In the end, the bodies end-up on the stage’s roof, though we’re not shown how; no matter, for there’s a blizzard closing-in, that’s giving our expanded party fresh impetus to seek shelter. QT lets Morricone’s lush score swell at this point, as he dwells on a slow-mo of the two lead horses, like he’s recreating the opening of The Big Country. Ignore the wintry milieu: this is a QT western, so the snowfields and endless pine trees are his inversion of sand dunes and the iconic Saguaro cacti from way-back. It’s just as foreboding and as barren, just colder. At some point, JR elbows DD in the nose to shut her-up and she starts licking the blood as though she’s enjoying it; a trait that unnerves MW, especially as she slips him a coy smile, as if to intimate a secret… Given that JR is committed to seeing her hang (not for nothing is he nicknamed ‘The Hang Man’), the odds seem stacked against DD: so what does she know that they don’t? Oh, and let’s not forget the result of her defiling MW’s ‘Lincoln Letter’; a piece of business that never gets old.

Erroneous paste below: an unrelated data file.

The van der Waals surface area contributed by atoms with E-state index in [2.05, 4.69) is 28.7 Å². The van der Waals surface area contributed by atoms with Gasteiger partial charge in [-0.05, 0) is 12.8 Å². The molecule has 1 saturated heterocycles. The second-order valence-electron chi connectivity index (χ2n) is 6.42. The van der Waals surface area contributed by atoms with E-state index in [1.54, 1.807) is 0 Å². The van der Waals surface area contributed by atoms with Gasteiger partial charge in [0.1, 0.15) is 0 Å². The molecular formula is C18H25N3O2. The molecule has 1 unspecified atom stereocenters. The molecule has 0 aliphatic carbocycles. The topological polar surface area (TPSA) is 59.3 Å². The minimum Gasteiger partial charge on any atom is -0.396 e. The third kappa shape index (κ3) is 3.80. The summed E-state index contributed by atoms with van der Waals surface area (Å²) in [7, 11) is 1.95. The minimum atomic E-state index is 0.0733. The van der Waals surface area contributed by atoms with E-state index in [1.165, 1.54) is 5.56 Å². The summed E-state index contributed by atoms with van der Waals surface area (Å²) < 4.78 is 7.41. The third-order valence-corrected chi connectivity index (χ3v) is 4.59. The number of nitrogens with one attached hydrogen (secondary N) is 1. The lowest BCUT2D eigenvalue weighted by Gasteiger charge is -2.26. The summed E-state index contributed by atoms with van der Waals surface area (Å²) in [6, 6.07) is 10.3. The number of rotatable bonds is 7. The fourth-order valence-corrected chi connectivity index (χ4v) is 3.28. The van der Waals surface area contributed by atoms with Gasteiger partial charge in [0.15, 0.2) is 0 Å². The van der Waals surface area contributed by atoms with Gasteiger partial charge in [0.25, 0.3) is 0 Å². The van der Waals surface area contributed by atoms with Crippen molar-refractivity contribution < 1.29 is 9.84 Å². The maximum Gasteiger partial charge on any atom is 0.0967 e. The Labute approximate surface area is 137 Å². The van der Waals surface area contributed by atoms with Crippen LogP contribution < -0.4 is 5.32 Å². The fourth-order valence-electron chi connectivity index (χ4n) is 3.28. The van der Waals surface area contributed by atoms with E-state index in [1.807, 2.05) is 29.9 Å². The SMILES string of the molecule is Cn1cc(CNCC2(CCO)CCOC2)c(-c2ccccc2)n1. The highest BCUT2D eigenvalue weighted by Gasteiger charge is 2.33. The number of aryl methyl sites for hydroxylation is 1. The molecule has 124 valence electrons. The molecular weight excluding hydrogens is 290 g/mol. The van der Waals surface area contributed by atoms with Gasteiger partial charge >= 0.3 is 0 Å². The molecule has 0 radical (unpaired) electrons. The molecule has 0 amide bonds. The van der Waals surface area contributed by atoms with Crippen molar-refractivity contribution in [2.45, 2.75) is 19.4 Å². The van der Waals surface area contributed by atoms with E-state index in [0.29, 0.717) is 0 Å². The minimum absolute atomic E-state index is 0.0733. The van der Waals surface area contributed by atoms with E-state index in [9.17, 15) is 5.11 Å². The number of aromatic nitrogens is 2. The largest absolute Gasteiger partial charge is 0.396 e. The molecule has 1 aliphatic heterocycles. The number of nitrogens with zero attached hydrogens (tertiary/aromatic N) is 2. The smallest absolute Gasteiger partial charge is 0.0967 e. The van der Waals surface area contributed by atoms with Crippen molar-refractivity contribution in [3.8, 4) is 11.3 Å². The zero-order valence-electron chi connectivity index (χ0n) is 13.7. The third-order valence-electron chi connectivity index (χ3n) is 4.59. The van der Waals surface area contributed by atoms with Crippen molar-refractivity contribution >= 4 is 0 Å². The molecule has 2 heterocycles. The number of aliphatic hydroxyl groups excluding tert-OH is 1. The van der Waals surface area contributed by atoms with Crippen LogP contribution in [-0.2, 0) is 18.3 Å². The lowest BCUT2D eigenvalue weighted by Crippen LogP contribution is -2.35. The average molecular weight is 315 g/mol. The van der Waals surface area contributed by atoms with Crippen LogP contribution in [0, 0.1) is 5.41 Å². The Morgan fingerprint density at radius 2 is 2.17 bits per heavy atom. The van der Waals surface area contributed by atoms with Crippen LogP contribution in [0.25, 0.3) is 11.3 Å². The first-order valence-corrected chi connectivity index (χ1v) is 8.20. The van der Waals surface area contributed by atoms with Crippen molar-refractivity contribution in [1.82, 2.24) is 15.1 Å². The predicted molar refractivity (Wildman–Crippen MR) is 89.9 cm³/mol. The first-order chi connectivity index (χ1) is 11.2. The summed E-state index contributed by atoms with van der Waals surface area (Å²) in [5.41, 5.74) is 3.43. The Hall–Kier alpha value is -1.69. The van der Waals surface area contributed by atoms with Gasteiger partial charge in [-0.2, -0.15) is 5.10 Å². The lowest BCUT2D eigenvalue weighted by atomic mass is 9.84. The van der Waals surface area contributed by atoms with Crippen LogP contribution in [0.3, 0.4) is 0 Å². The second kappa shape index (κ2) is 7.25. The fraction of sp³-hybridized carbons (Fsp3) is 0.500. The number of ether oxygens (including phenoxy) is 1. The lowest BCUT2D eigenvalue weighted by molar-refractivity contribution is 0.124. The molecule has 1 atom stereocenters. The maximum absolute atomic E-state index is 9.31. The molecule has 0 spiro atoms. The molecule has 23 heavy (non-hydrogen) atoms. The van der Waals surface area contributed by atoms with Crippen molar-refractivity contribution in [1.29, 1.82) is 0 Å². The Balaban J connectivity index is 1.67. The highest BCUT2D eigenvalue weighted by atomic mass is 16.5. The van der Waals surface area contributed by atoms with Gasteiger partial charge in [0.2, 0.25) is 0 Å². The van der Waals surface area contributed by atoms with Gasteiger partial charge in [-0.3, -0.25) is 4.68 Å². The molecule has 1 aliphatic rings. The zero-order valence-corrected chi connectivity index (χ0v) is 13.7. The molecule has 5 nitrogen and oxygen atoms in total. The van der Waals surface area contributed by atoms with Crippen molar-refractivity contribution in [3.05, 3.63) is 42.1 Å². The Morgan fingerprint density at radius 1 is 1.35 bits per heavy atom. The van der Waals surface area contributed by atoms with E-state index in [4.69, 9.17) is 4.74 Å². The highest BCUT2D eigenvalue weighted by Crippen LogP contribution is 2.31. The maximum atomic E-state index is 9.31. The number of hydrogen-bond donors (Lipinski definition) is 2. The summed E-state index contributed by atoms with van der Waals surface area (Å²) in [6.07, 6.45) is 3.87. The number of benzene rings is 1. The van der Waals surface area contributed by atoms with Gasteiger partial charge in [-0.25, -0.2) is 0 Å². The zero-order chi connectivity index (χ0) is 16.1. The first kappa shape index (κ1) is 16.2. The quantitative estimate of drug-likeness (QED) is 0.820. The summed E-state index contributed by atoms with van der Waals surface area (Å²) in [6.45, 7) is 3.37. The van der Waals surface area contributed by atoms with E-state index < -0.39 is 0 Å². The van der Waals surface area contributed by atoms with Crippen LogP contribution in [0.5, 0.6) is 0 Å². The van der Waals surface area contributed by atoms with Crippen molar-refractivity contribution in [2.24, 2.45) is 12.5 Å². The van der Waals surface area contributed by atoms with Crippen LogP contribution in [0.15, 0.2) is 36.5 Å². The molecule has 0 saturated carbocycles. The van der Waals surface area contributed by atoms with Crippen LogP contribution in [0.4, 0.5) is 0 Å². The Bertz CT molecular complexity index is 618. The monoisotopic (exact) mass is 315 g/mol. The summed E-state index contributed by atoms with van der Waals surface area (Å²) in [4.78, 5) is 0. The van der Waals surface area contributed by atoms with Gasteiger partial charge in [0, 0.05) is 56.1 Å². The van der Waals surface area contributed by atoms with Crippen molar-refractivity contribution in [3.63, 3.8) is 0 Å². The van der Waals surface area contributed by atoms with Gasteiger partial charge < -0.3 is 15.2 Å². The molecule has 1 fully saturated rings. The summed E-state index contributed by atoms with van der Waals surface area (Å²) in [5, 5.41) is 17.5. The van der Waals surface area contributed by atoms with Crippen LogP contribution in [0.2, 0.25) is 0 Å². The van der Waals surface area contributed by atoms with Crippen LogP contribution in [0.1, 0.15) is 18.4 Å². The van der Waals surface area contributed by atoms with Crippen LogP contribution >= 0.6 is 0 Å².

‘Chapter Two: Son of a Gun’ introduces a third traveller to the party: Chris Mannix ((‘CM’) Walton Goggins). Another enigmatic stranger emerging from the snow-blanketed forest, CM claims to be Red Rock’s new Sherriff; his predecessor recently gunned-down. It’s hard to validate his story’s authenticity, but board the stage he does and proceeds to taunt MW who, it turns out, was once a prisoner-of-war in a Confederate jail. We know this, because CM tells us that his dad used to run a Confederate raiding party (‘Mannix’s Marauders’) and that MW’s history was notorious. Why so? Because MW burnt the prison to the ground and escaped – an admission MW wears lightly, despite CM’s accusation that many young soldiers and prisoners alike died in the blaze. As a result, a few Southern families banded together to place bounties on his head.